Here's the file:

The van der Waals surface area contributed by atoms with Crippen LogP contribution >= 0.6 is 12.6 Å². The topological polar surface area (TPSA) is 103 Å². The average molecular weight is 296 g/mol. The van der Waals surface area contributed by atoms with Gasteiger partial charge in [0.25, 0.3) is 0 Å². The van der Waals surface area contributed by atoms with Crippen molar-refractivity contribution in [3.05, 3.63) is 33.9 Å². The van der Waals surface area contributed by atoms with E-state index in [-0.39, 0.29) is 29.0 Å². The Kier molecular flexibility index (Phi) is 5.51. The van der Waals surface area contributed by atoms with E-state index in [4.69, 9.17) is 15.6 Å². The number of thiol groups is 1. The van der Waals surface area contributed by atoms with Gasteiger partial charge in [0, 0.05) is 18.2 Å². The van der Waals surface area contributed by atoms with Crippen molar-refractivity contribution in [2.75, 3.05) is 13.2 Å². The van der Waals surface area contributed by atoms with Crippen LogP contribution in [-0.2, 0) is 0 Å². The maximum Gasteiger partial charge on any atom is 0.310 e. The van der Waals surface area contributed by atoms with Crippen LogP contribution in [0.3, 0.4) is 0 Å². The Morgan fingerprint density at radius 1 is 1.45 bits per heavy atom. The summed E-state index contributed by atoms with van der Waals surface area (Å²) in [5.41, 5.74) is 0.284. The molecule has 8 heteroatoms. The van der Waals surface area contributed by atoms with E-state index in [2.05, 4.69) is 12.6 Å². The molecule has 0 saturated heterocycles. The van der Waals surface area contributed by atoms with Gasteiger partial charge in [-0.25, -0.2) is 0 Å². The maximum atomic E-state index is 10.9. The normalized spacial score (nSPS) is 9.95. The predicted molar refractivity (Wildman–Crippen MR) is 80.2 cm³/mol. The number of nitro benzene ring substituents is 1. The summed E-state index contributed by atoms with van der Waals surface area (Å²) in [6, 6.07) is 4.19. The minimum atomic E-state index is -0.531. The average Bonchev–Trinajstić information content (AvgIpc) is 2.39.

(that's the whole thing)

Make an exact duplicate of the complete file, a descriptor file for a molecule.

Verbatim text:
The van der Waals surface area contributed by atoms with Crippen LogP contribution >= 0.6 is 12.6 Å². The topological polar surface area (TPSA) is 103 Å². The average molecular weight is 296 g/mol. The van der Waals surface area contributed by atoms with Gasteiger partial charge in [0.25, 0.3) is 0 Å². The van der Waals surface area contributed by atoms with Crippen molar-refractivity contribution in [3.05, 3.63) is 33.9 Å². The van der Waals surface area contributed by atoms with E-state index in [-0.39, 0.29) is 29.0 Å². The Kier molecular flexibility index (Phi) is 5.51. The van der Waals surface area contributed by atoms with E-state index in [4.69, 9.17) is 15.6 Å². The number of thiol groups is 1. The van der Waals surface area contributed by atoms with Gasteiger partial charge in [0, 0.05) is 18.2 Å². The van der Waals surface area contributed by atoms with Crippen molar-refractivity contribution in [2.75, 3.05) is 13.2 Å². The van der Waals surface area contributed by atoms with Crippen LogP contribution in [-0.2, 0) is 0 Å². The maximum Gasteiger partial charge on any atom is 0.310 e. The van der Waals surface area contributed by atoms with Crippen LogP contribution in [0.3, 0.4) is 0 Å². The Morgan fingerprint density at radius 1 is 1.45 bits per heavy atom. The summed E-state index contributed by atoms with van der Waals surface area (Å²) in [5.41, 5.74) is 0.284. The molecule has 8 heteroatoms. The van der Waals surface area contributed by atoms with E-state index in [2.05, 4.69) is 12.6 Å². The molecule has 0 saturated heterocycles. The van der Waals surface area contributed by atoms with Gasteiger partial charge in [-0.25, -0.2) is 0 Å². The maximum atomic E-state index is 10.9. The normalized spacial score (nSPS) is 9.95. The predicted molar refractivity (Wildman–Crippen MR) is 80.2 cm³/mol. The number of nitro benzene ring substituents is 1. The summed E-state index contributed by atoms with van der Waals surface area (Å²) in [6, 6.07) is 4.19. The minimum atomic E-state index is -0.531. The average Bonchev–Trinajstić information content (AvgIpc) is 2.39.